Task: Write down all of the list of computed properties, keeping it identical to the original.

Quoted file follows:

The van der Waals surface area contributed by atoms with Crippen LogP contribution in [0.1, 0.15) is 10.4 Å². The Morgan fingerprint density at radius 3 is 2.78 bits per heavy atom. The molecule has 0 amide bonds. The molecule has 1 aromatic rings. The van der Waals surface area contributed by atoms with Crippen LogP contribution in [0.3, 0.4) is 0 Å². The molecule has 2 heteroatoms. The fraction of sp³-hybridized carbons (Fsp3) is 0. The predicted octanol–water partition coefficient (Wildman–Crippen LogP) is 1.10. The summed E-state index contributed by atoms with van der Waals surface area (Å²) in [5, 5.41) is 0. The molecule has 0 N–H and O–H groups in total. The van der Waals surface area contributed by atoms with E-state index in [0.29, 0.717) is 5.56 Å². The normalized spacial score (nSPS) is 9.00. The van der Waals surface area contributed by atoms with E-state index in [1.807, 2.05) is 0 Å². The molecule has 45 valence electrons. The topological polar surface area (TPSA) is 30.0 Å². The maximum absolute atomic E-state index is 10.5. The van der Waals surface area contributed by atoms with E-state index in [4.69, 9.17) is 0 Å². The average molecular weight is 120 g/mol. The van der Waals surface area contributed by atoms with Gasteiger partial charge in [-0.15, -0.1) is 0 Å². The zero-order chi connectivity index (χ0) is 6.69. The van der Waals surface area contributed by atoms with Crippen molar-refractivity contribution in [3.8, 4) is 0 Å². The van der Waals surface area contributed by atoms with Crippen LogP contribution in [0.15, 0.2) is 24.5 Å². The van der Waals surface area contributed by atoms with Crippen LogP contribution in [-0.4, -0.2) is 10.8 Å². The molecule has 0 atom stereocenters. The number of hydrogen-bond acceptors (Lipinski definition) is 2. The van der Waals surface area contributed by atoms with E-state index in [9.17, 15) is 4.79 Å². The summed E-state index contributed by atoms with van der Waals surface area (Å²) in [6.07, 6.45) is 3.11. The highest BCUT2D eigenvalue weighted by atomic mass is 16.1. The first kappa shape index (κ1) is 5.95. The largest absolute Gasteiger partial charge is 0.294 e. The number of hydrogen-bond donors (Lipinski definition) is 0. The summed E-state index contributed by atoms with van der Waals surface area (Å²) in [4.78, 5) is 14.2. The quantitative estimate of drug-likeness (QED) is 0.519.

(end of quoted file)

The van der Waals surface area contributed by atoms with Crippen LogP contribution in [0.1, 0.15) is 10.4 Å². The Morgan fingerprint density at radius 3 is 2.78 bits per heavy atom. The molecule has 0 amide bonds. The molecule has 1 aromatic rings. The van der Waals surface area contributed by atoms with Crippen LogP contribution in [0.3, 0.4) is 0 Å². The molecule has 2 heteroatoms. The fraction of sp³-hybridized carbons (Fsp3) is 0. The predicted octanol–water partition coefficient (Wildman–Crippen LogP) is 1.10. The summed E-state index contributed by atoms with van der Waals surface area (Å²) in [5, 5.41) is 0. The molecule has 0 N–H and O–H groups in total. The van der Waals surface area contributed by atoms with E-state index in [0.29, 0.717) is 5.56 Å². The normalized spacial score (nSPS) is 9.00. The van der Waals surface area contributed by atoms with E-state index in [1.807, 2.05) is 0 Å². The molecule has 45 valence electrons. The topological polar surface area (TPSA) is 30.0 Å². The maximum absolute atomic E-state index is 10.5. The van der Waals surface area contributed by atoms with E-state index in [4.69, 9.17) is 0 Å². The average molecular weight is 120 g/mol. The van der Waals surface area contributed by atoms with Gasteiger partial charge in [-0.15, -0.1) is 0 Å². The zero-order chi connectivity index (χ0) is 6.69. The van der Waals surface area contributed by atoms with Crippen molar-refractivity contribution in [3.8, 4) is 0 Å². The van der Waals surface area contributed by atoms with Crippen LogP contribution in [0.15, 0.2) is 24.5 Å². The van der Waals surface area contributed by atoms with Crippen LogP contribution in [-0.4, -0.2) is 10.8 Å². The molecule has 0 atom stereocenters. The number of hydrogen-bond acceptors (Lipinski definition) is 2. The van der Waals surface area contributed by atoms with E-state index in [9.17, 15) is 4.79 Å². The summed E-state index contributed by atoms with van der Waals surface area (Å²) in [6.07, 6.45) is 3.11. The highest BCUT2D eigenvalue weighted by atomic mass is 16.1. The first kappa shape index (κ1) is 5.95. The largest absolute Gasteiger partial charge is 0.294 e. The number of hydrogen-bond donors (Lipinski definition) is 0. The summed E-state index contributed by atoms with van der Waals surface area (Å²) in [4.78, 5) is 14.2. The quantitative estimate of drug-likeness (QED) is 0.519.